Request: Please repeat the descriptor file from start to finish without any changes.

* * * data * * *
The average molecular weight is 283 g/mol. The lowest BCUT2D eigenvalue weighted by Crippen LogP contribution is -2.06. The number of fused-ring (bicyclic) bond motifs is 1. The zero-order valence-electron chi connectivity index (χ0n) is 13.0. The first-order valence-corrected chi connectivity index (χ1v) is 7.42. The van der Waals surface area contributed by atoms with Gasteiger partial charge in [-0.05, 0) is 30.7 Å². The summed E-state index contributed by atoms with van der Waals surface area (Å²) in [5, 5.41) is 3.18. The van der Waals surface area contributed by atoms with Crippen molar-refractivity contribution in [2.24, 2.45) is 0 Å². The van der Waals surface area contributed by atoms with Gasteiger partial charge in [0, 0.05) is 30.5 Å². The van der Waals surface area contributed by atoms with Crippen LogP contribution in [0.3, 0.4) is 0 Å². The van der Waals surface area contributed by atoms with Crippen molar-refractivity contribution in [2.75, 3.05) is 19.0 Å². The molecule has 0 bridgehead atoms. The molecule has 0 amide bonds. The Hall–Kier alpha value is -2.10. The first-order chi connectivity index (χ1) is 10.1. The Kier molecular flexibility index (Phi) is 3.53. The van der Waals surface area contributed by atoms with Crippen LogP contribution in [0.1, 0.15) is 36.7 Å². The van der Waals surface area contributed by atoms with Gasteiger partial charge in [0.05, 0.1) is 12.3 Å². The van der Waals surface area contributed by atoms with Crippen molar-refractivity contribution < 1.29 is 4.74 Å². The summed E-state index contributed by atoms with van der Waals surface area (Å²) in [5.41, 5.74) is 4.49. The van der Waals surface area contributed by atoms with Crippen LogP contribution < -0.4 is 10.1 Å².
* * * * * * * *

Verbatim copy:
The average molecular weight is 283 g/mol. The lowest BCUT2D eigenvalue weighted by Crippen LogP contribution is -2.06. The number of fused-ring (bicyclic) bond motifs is 1. The zero-order valence-electron chi connectivity index (χ0n) is 13.0. The first-order valence-corrected chi connectivity index (χ1v) is 7.42. The van der Waals surface area contributed by atoms with Gasteiger partial charge in [-0.05, 0) is 30.7 Å². The summed E-state index contributed by atoms with van der Waals surface area (Å²) in [5, 5.41) is 3.18. The van der Waals surface area contributed by atoms with Crippen molar-refractivity contribution in [2.24, 2.45) is 0 Å². The van der Waals surface area contributed by atoms with Gasteiger partial charge in [0, 0.05) is 30.5 Å². The van der Waals surface area contributed by atoms with Crippen LogP contribution in [0.3, 0.4) is 0 Å². The van der Waals surface area contributed by atoms with Crippen molar-refractivity contribution in [2.75, 3.05) is 19.0 Å². The molecule has 0 bridgehead atoms. The molecule has 0 amide bonds. The Hall–Kier alpha value is -2.10. The first-order chi connectivity index (χ1) is 10.1. The Kier molecular flexibility index (Phi) is 3.53. The van der Waals surface area contributed by atoms with Crippen LogP contribution in [0.1, 0.15) is 36.7 Å². The van der Waals surface area contributed by atoms with Gasteiger partial charge in [0.05, 0.1) is 12.3 Å². The van der Waals surface area contributed by atoms with Crippen molar-refractivity contribution < 1.29 is 4.74 Å². The summed E-state index contributed by atoms with van der Waals surface area (Å²) in [5.41, 5.74) is 4.49. The van der Waals surface area contributed by atoms with Crippen LogP contribution < -0.4 is 10.1 Å².